In order to emerge from this misery Wilber felt he had to find a way to order all that he had read and experienced. He began to develop a rudimentary cartography of consciousness by first making a basic distinction between the personal and the transpersonal. He hit upon the guiding rule: Accept as possibly true anything a person-based theory says about the personal sphere and a transpersonal-based theory says about the transpersonal sphere but be very careful when they cross over. Wilber found Freud's hysterics over religion in The Future of an Illusion to be as unreasonable as the transpersonalist authors' sweeping rejection of Freud as they chose to ignore "the unpleasant but essential things that Freud had to say about the sphere in which he specialized, preferring to see men and women as a mixture of sweetness and light – a view which was as lopsided, in a reverse way, as Freud's."
He found the connection between the personal and the transpersonal in the thinking regarding angst. Existentialist philosopher, Jean Paul Sartre, stated: "Hell is others." On the personal plane angst is part and parcel of the human condition as soon as one is aware of being an individual self separate from others. As it says in the Upanishads: "Wherever there is other there is fear." But the Upanishads and mysticism in general claim that there is a higher reality that transcends the antithesis of self and other, a reality that is either experienced as the union of self and other, or as being beyond the dichotomy of self and other. Anyone who is able to discover this ultimate unity is thereby released from isolation and alienation and thus freed from angst. The system of the mystics included that of the existentialists and brought about a solution at a higher level.
Having reached this point, very much reliant upon himself and certainly a rare bird amongst the sugar beet fields and cattle farms of Nebraska, Wilber wrote his first book, The Spectrum of Consciousness, in a period of three months. The book is written with all of the fresh and persuasive power of youth and is anything but a bashful first work.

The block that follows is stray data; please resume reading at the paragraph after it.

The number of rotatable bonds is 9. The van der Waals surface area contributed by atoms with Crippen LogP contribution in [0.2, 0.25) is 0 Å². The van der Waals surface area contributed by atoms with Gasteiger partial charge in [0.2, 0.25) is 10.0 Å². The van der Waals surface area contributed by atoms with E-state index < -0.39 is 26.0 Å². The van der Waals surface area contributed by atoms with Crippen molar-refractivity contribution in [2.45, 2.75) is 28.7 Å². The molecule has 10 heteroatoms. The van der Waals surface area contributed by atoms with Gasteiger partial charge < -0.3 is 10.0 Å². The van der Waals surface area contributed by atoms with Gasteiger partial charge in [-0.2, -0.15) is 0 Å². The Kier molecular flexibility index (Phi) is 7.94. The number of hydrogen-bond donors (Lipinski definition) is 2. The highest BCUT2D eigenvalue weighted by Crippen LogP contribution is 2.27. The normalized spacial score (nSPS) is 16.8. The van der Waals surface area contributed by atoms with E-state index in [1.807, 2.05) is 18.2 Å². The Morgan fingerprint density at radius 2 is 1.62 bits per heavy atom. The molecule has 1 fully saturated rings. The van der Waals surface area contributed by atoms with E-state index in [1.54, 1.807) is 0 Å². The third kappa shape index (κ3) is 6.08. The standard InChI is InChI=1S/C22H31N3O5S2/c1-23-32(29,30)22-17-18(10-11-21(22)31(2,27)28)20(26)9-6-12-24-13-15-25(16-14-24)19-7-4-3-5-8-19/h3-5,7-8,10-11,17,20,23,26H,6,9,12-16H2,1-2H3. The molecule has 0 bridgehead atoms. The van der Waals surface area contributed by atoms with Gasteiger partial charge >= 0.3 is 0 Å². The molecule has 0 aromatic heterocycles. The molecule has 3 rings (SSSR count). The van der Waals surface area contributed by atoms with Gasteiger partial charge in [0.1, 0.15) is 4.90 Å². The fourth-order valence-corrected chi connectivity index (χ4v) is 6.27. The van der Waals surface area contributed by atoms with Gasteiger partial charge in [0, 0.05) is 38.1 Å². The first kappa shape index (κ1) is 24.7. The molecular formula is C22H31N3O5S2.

Though he wrote the book very rapidly it took him years to find a publisher. Some felt the book was too scientific, for others it was too mystical, and, on top of that, Wilber was totally unknown. When the book finally appeared it was rapidly recognized to be a very important work, as was the popularized version, No Boundary, also written by Wilber (in German, Wege zum Selbst). The student movement with its questioning and rejection of the standards adopted by the society it was destined to grow into had led the young generation in search of new ways and forms of life. Krishnamurti, Watts, Daisetz and Shunryu Suzuki and many others had brought the teachings of the Eastern wisdom tradition to America. Much of the time, however, these teachings were received and expounded in a very superficial manner. These were the wild years of the 'New Age'. It was 'in' to be 'high'. Yet now there was someone studying these matters seriously and systematically, formulating concepts that served to create order not only for himself but also for his whole generation and all of those who were party to this new way of thinking.